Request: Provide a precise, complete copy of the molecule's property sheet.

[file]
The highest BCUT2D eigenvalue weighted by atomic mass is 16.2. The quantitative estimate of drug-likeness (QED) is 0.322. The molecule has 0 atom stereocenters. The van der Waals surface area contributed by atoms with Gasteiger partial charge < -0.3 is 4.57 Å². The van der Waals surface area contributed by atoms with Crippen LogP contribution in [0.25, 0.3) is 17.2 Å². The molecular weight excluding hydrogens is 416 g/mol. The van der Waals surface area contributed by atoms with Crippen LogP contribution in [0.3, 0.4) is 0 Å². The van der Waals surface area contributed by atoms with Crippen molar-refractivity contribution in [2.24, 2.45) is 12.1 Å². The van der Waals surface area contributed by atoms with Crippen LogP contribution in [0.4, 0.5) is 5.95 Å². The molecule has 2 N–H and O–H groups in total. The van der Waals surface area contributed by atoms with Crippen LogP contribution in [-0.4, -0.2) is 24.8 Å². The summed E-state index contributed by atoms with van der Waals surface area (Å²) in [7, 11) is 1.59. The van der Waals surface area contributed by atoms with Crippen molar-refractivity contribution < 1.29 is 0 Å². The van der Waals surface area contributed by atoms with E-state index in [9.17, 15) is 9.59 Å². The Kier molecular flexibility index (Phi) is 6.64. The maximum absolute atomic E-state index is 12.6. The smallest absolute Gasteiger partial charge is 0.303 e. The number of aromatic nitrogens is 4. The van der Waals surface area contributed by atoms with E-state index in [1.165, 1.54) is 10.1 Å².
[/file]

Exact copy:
The highest BCUT2D eigenvalue weighted by atomic mass is 16.2. The quantitative estimate of drug-likeness (QED) is 0.322. The molecule has 0 atom stereocenters. The van der Waals surface area contributed by atoms with Gasteiger partial charge < -0.3 is 4.57 Å². The van der Waals surface area contributed by atoms with Crippen LogP contribution in [0.25, 0.3) is 17.2 Å². The molecular weight excluding hydrogens is 416 g/mol. The van der Waals surface area contributed by atoms with Crippen LogP contribution in [0.3, 0.4) is 0 Å². The van der Waals surface area contributed by atoms with Crippen molar-refractivity contribution in [2.24, 2.45) is 12.1 Å². The van der Waals surface area contributed by atoms with Crippen LogP contribution in [0.4, 0.5) is 5.95 Å². The molecule has 2 N–H and O–H groups in total. The van der Waals surface area contributed by atoms with Crippen LogP contribution in [-0.4, -0.2) is 24.8 Å². The summed E-state index contributed by atoms with van der Waals surface area (Å²) in [7, 11) is 1.59. The van der Waals surface area contributed by atoms with Crippen molar-refractivity contribution < 1.29 is 0 Å². The van der Waals surface area contributed by atoms with E-state index in [9.17, 15) is 9.59 Å². The Kier molecular flexibility index (Phi) is 6.64. The maximum absolute atomic E-state index is 12.6. The smallest absolute Gasteiger partial charge is 0.303 e. The number of aromatic nitrogens is 4. The van der Waals surface area contributed by atoms with E-state index in [1.165, 1.54) is 10.1 Å².